“Do you know which agency is going to win before the pitch?” That’s the question John Heenan, Agency Growth Consultant, asked 150 marketers for his post, “Is an agency pitch a fair fight?” Seventy-one percent answered “Sometimes” and another thirteen percent said “Yes.” If this data is projectable to the nation’s marketers, marketing has a serious problem, not just agencies.
What goes around, comes around.
I spent 7 years doing nothing but pitches for Arnold Worldwide in Boston. I know what goes into a pitch – the expense, the hours, the stress, the emotion, all of it.
To learn that 84% of clients sometimes or definitely have a winner chosen before we begin the pitch explains a lot of the losses we experienced. One pitch I was sure we won, where an underling on the client side said (keeping in mind we ultimately lost), “You guys blew the others out of the water. We just need to clear it with the CEO.”
But the worst part is that agency wonks like me actually thought we had a chance. We believed in ourselves, we believed in our research (which we paid for on your behalf), we believed in our work and we were willing to give up our lives for a couple months in order to prove it to you.
And we were just one agency. There were nineteen others all doing the same thing, starting with the RFP. Well, eighteen others doing it in vain, anyway. One of the twenty was probably already the winner.
What marketers are doing is exploiting the natural, blind, childlike hopefulness of advertising agencies. I bet you could tell the other 19 agencies that it’s rigged and they’d still think they can win. I know I always thought we could. We’re competitive that way.
But it’s not right. And in the end it’s not in your interest.
In any given pitch, you are wasting the time, resources and profit of 19 agencies. And guess how they’re going to make that up? You know that “overhead” your agencies charge that you hate paying for? That only goes up.
So while you get “free” ideas from 20 agencies during this pitch, the expense will come around to you eventually in the overhead of the agencies you do hire.
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The expense of a “free” pitch goes straight to agency overhead.
A compromise: shorter, more visceral pitches.
There’s a quote from one of the surveyed in Heenan’s study that I think reveals an opportunity: “The pitch isn’t really a good situation for agencies. It’s what they do in the chemistry meeting, with their credentials and questions that decide it.”
At least this person waited until the chemistry meeting to decide, but then, apparently, it’s over. So why not play into this and save everyone months of time and money?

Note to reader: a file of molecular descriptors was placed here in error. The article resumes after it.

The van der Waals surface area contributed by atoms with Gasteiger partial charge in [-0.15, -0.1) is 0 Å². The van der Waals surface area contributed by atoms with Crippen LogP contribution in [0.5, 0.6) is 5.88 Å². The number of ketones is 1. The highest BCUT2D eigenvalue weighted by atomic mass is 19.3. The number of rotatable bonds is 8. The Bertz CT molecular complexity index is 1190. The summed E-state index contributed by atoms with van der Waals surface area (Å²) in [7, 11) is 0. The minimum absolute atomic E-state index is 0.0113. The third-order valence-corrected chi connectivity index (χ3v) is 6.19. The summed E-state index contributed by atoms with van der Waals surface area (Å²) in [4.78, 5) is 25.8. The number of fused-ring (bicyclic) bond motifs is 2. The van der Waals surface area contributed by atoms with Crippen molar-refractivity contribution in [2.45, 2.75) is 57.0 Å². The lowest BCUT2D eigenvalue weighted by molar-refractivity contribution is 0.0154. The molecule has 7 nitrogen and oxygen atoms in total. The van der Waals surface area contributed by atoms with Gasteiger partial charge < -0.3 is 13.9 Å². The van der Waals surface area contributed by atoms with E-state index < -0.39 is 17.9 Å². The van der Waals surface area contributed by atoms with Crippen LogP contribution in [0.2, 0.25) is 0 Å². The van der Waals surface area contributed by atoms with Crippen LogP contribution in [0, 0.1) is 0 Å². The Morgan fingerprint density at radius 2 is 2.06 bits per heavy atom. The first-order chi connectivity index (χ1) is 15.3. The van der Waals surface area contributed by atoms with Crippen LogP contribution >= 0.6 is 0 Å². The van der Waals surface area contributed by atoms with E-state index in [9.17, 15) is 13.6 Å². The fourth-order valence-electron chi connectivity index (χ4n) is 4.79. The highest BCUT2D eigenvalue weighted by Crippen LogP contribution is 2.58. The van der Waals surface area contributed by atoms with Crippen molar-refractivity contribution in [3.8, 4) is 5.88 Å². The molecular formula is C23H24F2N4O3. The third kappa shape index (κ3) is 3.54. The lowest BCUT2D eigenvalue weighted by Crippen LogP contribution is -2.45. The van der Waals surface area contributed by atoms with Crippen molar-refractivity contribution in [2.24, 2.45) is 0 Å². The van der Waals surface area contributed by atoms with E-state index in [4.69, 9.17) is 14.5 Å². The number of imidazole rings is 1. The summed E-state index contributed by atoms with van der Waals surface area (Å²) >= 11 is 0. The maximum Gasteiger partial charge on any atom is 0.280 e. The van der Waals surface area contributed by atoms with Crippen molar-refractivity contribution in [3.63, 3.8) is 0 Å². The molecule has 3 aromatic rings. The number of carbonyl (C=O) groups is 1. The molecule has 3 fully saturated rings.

Pitch = RFP + Chemistry Session + Dinner
So still do the RFP round with 20 agencies, but limit the finalist list to 5-6 for Chemistry Sessions and Dinner. And that’s it.
Chemistry presentations are powerful and informative, but not hard to put together for agencies. It’s mostly existing materials perhaps with some quick primary/secondary research to inform the case studies shown and maybe initial thought starters on the business. But we’re talking weeks, not months.
Can you feel the overhead getting lighter?
Everything you need to know about a great agency you’ll find in the Chemistry round. You’ll see how they think, how they develop strategies, any proprietary methods, how they got to an idea, how that idea came to life in the marketplace, and ultimately what it did for the business. Not to mention the fact you’ll get to meet the people you’d be working with.
Which brings us to dinner.
Make dinner a mandatory part of the pitch for these finalists. That you want to meet the team during the day and see them in action, but that you also want to get to know them personally over dinner. A nice restaurant, cocktails flowing, conversation ensuing. You will learn everything you need to know.
I strongly recommend you allow the agencies to host these Chemistry + Dinner sessions. That way you can see the agency, get the tour and feel the vibe of the place. And even the restaurant they choose will say something about them.
If Heenan’s data is accurate, you might have made the decision after this Chemistry round anyway. So why not just make it official and get to work productively – and far more intimately than in a cold pitch – with that agency right way.
Your pitch can be over within a few weeks (good for you and your team). You won’t be wasting the precious resources of agencies over a several-months-long (and doomed for all but one) pitch, which means over time overhead goes down across the board. And the unbridled hopefulness of agencies the world over can be channeled into a moment worth hoping for.
But it will only work if everyone does it. Who’s first?